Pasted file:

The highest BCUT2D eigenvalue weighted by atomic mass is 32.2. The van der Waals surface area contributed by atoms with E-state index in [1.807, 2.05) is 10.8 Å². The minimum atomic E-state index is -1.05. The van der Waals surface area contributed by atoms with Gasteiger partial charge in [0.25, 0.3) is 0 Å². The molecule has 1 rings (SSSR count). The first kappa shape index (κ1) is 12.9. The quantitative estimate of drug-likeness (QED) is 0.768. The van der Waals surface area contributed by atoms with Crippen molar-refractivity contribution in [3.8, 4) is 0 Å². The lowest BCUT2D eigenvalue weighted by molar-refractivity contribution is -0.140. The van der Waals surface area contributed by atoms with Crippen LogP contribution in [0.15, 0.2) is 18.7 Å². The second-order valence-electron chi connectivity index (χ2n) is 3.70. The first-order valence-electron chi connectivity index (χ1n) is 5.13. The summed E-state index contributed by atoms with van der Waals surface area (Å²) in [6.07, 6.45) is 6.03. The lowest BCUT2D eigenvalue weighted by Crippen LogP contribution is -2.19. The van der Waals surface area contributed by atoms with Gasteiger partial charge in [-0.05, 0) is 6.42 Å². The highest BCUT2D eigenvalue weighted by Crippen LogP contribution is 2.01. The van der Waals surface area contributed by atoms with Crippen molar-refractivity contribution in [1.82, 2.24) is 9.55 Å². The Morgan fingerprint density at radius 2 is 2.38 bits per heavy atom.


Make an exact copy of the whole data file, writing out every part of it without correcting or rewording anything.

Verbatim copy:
The highest BCUT2D eigenvalue weighted by atomic mass is 32.2. The van der Waals surface area contributed by atoms with E-state index in [1.807, 2.05) is 10.8 Å². The minimum atomic E-state index is -1.05. The van der Waals surface area contributed by atoms with Gasteiger partial charge in [0.25, 0.3) is 0 Å². The molecule has 1 rings (SSSR count). The first kappa shape index (κ1) is 12.9. The quantitative estimate of drug-likeness (QED) is 0.768. The van der Waals surface area contributed by atoms with Crippen molar-refractivity contribution in [3.8, 4) is 0 Å². The lowest BCUT2D eigenvalue weighted by molar-refractivity contribution is -0.140. The van der Waals surface area contributed by atoms with Crippen LogP contribution in [0.15, 0.2) is 18.7 Å². The second-order valence-electron chi connectivity index (χ2n) is 3.70. The first-order valence-electron chi connectivity index (χ1n) is 5.13. The summed E-state index contributed by atoms with van der Waals surface area (Å²) in [6.07, 6.45) is 6.03. The lowest BCUT2D eigenvalue weighted by Crippen LogP contribution is -2.19. The van der Waals surface area contributed by atoms with Gasteiger partial charge in [-0.05, 0) is 6.42 Å². The highest BCUT2D eigenvalue weighted by Crippen LogP contribution is 2.01. The van der Waals surface area contributed by atoms with Crippen molar-refractivity contribution in [1.82, 2.24) is 9.55 Å². The Morgan fingerprint density at radius 2 is 2.38 bits per heavy atom.